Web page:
FRONT PAGE CONTRIBUTOR
North Dakota Human Trafficking Bill also Tied Up over Abortion
Earlier today, I wrote about how language dealing abortion in the Justice for Victims of Trafficking Act scuttled the bill. A similar situation is playing out in North Dakota, too.
The oil fields of North Dakota have been an economic Promised Land for job seekers across the United States. Indeed, by the most up-to-date numbers, North Dakota still has the lowest unemployment rate in the country at 2.8% as of December 2014, per the BLS. Many of these jobseekers are single men, of course, and unfortunately because of this, human trafficking is depressingly prevalent in the region.*
Last Sunday, the Associated Press published an excellent video explaining the problem succinctly:
The North Dakota Legislative Assembly is currently considering a bill, SB 2107, to help address this problem. Like the Justice for Victims of Trafficking Act, it too has language in it preventing state funds from being used for abortions, and leftwingers in the state are not happy about it. This article from the Bismarck Tribune sums up what’s going on:
Some women’s advocates complain that a “gag” provision was inserted into a bill to bar state money from being used to “refer for or counsel” human trafficking victims “in favor of abortion.”
The amended bill, a uniform bill to curb human trafficking, passed the North Dakota Senate on a unanimous vote and next will be heard by the House Judiciary Committee.
Opponents of the amendment are rallying their supporters to try to strip the amendment from the bill in the House.
The amendment, one of about seven changes made to the bill in the Senate Judiciary Committee, was proposed by the North Dakota Catholic Conference, which represents the dioceses of Fargo and Bismarck, said Sen. David Hogue, R-Minot, who is chairman of the committee and presented them to the panel.
Local columnist Jane Ahlin is among those leading the charge for the Left opposing the anti-abortion amendment in this bill. She goes as far as calling concerns over paying for abortion as “garbage-talk” in one of her columns. Linda Thorson, the interim state director for North Dakota’s branch of Concerned Women for America, is having none of it:
Actually, it’s not garbage to believe all life matters. Babies in the womb are precious’ and mothers need informed choice. That is why I can agree with Ahlin’s statement that “victims of trafficking need compassion, complete information, and supportive services to start life again with a new directions.” Complete information includes counseling that acknowledges the medical facts about the child in the womb and the harm done to the woman.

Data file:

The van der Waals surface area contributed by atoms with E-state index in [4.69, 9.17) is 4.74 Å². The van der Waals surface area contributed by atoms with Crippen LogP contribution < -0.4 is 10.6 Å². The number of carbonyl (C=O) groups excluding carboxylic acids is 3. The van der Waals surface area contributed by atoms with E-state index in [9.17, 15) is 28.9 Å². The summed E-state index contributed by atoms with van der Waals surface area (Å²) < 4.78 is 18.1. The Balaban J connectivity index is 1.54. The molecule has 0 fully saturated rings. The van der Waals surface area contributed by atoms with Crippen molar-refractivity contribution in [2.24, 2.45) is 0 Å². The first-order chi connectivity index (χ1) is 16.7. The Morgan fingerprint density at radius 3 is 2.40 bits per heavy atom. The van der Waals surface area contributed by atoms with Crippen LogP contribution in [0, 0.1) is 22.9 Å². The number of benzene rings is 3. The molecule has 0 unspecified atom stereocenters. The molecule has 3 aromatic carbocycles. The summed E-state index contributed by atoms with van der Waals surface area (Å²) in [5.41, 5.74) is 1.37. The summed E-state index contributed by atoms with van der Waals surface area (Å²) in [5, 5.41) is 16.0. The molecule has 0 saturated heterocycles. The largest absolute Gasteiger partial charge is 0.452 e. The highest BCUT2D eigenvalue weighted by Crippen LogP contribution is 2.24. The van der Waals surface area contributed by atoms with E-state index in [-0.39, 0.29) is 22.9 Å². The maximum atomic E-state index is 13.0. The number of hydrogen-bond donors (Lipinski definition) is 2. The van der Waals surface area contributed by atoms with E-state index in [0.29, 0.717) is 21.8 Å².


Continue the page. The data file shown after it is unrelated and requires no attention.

Though the North Dakota Left wants to call it a “gag provision”, there’s nothing in the bill that prevents anyone, in the Legislative Assembly or outside of it, from discussing abortion. It merely prevents state funds from being used to provide abortion. While people like Ahlin might dismiss the necessity of an amendment like this since it is such a common addition to bills, it is critically important for this kind of language to be added to bills when we live under the most aggressively pro-abortion presidential administration in history. Christopher Dodson, director of the North Dakota Catholic Conference, explains it well:
Why is this an issue? Because abortion advocates already persuaded the Obama administration to deny qualified anti-human trafficking organizations federal assistance to help victims solely because the organizations would not counsel in favor of abortion. The North Dakota Senate added the language in SB 2107 to make sure something like that did not happen here. It preserves the status quo on the use of tax dollars for abortion-related activities and allows the state to focus on stopping human trafficking.
It is crucial that North Dakota passes a this bill, the full text of which you can read in PDF form at the North Dakota legislature’s website. The Bakken oil shale should not be a haven for human traffickers to ply their illegal trade. We should stand up to this state-level incidence of what has just happened in the US Senate. We cannot let Democrats get away with throwing victims of human trafficking under the bus in pursuit of a radical pro-abortion agenda. North Dakotans, don’t let this amendment be stripped from the bill.
*=While we are talking about sex slavery in North Dakota, the efforts of a woman named Windie Lazenko, herself a victim and a former stripper and prostitute, to fight human trafficking in the state have been getting some much needed coverage in the media lately. Check out this article and accompanying video from CNBC to read more about her story.